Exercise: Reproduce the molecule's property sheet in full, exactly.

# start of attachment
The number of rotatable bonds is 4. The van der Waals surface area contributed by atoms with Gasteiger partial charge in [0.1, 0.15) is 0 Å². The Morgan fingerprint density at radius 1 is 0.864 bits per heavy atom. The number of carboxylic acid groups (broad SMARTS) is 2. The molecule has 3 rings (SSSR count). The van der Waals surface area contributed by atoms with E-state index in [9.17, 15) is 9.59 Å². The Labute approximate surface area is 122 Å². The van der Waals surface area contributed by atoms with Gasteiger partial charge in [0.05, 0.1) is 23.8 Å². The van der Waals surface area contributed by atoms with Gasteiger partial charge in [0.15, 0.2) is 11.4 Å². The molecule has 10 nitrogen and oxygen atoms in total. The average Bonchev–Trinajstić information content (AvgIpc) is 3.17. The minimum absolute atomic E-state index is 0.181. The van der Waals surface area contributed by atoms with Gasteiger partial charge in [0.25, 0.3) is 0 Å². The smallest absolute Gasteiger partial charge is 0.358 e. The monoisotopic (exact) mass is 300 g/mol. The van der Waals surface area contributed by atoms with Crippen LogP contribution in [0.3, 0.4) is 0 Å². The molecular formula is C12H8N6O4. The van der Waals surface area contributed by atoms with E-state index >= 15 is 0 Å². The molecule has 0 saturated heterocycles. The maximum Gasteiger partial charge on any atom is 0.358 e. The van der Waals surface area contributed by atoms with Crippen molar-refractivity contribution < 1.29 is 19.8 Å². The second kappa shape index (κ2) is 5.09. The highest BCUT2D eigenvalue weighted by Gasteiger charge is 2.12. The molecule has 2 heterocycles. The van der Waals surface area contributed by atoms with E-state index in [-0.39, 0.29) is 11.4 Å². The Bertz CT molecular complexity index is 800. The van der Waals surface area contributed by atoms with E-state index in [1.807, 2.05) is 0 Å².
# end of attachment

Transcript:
The number of rotatable bonds is 4. The van der Waals surface area contributed by atoms with Gasteiger partial charge in [0.1, 0.15) is 0 Å². The Morgan fingerprint density at radius 1 is 0.864 bits per heavy atom. The number of carboxylic acid groups (broad SMARTS) is 2. The molecule has 3 rings (SSSR count). The van der Waals surface area contributed by atoms with E-state index in [9.17, 15) is 9.59 Å². The Labute approximate surface area is 122 Å². The van der Waals surface area contributed by atoms with Gasteiger partial charge in [0.05, 0.1) is 23.8 Å². The van der Waals surface area contributed by atoms with Gasteiger partial charge in [0.15, 0.2) is 11.4 Å². The molecule has 10 nitrogen and oxygen atoms in total. The average Bonchev–Trinajstić information content (AvgIpc) is 3.17. The minimum absolute atomic E-state index is 0.181. The van der Waals surface area contributed by atoms with Gasteiger partial charge in [0.25, 0.3) is 0 Å². The smallest absolute Gasteiger partial charge is 0.358 e. The monoisotopic (exact) mass is 300 g/mol. The van der Waals surface area contributed by atoms with Crippen LogP contribution in [0.3, 0.4) is 0 Å². The molecular formula is C12H8N6O4. The van der Waals surface area contributed by atoms with E-state index >= 15 is 0 Å². The molecule has 0 saturated heterocycles. The maximum Gasteiger partial charge on any atom is 0.358 e. The van der Waals surface area contributed by atoms with Crippen molar-refractivity contribution < 1.29 is 19.8 Å². The second kappa shape index (κ2) is 5.09. The highest BCUT2D eigenvalue weighted by Gasteiger charge is 2.12. The molecule has 2 heterocycles. The van der Waals surface area contributed by atoms with E-state index in [-0.39, 0.29) is 11.4 Å². The Bertz CT molecular complexity index is 800. The van der Waals surface area contributed by atoms with E-state index in [1.807, 2.05) is 0 Å².